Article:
The Odd Couples
With spring in the air, we are all eager to get back out and about, reconnect with old friends and maybe even make a few new ones.
In celebration, Foray Fit is taking a look at some famous friendships throughout history that include some interesting surprises!
Scroll down to learn more.
Ella Fitzgerald and Marilyn Monroe
You may have already known that Lady Ella and the Blonde Bombshell were fast friends when they met in November of 1954. But you might be surprised to learn how deep that friendship ran.
In 1954, the First Lady of Song's star was on the rise, but prejudice against her weight kept her from booking some of the country's best venues. Los Angeles' hottest club, the Mocambo, wouldn't book the heavyset Fitzgerald because she was believed to "lack glamour."
Enter Marilyn. Hot off the success of Gentlemen Prefer Blondes, Monroe heard of her friend's dilemma and decided to take matters into her own hands. She approached the owner of the Mocambo and insisted he book Fitzgerald for March of 1955, promising to sit in the front row every night of the run and bring along all of her most famous friends.
Frank Sinatra and Judy Garland accompanied Monroe on opening and Fitzgerald's career took off for the stratosphere. "After that, I never had to play a small jazz club again."
Read more about their friendship on Biography.com.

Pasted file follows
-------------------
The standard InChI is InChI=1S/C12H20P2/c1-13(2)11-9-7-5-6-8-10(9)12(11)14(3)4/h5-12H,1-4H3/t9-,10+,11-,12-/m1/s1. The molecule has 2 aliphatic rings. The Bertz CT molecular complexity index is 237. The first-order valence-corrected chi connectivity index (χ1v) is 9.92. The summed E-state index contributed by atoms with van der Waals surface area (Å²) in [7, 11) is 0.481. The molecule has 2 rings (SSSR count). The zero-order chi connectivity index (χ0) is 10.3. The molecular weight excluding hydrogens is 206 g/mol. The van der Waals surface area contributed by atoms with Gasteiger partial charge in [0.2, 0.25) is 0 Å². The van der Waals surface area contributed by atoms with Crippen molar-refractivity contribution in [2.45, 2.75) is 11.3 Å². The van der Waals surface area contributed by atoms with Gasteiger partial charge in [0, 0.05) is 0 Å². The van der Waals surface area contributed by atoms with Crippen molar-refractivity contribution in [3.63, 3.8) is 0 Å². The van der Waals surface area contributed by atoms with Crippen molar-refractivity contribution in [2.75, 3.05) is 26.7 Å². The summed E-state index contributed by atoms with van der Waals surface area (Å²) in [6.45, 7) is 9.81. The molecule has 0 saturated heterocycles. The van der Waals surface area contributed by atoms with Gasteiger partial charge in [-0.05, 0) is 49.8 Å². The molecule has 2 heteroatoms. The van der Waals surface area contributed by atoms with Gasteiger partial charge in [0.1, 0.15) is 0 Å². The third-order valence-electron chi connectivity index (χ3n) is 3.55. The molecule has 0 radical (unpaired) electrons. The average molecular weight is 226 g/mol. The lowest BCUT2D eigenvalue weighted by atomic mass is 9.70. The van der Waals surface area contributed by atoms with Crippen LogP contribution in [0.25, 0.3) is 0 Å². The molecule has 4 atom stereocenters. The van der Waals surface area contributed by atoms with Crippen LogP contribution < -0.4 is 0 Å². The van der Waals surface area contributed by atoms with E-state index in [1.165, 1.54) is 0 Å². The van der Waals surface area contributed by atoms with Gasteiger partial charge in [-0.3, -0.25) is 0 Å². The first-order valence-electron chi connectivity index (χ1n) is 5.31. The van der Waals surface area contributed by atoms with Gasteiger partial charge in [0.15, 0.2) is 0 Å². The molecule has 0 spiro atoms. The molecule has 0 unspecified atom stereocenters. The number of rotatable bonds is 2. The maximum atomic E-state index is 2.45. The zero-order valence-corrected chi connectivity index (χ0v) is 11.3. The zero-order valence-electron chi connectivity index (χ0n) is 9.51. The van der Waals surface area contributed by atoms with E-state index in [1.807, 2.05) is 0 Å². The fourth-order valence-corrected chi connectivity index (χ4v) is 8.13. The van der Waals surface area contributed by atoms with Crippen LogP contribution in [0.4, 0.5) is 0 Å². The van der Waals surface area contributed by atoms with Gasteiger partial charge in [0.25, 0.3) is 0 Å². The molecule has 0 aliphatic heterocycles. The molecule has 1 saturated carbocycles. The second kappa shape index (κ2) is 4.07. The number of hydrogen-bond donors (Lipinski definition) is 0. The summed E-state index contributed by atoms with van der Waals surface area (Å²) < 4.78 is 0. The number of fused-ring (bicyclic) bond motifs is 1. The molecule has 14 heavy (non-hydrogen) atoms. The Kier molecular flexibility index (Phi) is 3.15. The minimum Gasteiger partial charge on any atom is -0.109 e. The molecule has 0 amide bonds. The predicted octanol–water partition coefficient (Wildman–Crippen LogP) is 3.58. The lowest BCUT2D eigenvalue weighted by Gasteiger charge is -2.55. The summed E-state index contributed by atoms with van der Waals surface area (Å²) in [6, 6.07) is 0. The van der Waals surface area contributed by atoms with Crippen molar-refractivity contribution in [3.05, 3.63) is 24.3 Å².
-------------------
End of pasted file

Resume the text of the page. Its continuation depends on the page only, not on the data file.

Image: Ella Fitzgerald and Marilyn Monroe (courtesy of Biography.com)
Ruth Bader Ginsburg and Antonin Scalia
While they may have often found themselves at loggerheads drafting opposing opinions as Justices on the Supreme Court, Ginsburg and Scalia left their differences behind in their chambers.
The two bonded over many things, but in particular, their shared love of opera. They regularly attended performances together at Kennedy Center. Their passion for Puccini was so notorious that they even inspired composer-librettist Derrick Wang to write the 2015 comic opera Scalia/Ginsburg.
Read more about their friendship on NPR.org.
Image: Antonin Scalia and Ruth Bader Ginsburg (courtesy NPR.org)
The Social Network
It goes without saying that most of our friendships and extended family relationships have taken a hit in the past few years.
So it should come as no surprise that the health benefits of friendship have been much in the news as our lives begin to bear a greater resemblance to a pre-COVID normal.
In our Spring newsletter, Dr. Kavanagh examines research on the health benefits of social networks.
Take your next step forward with Spring!
Buy your Spring today for $590—with free shipping—and be ready to step back into your social network!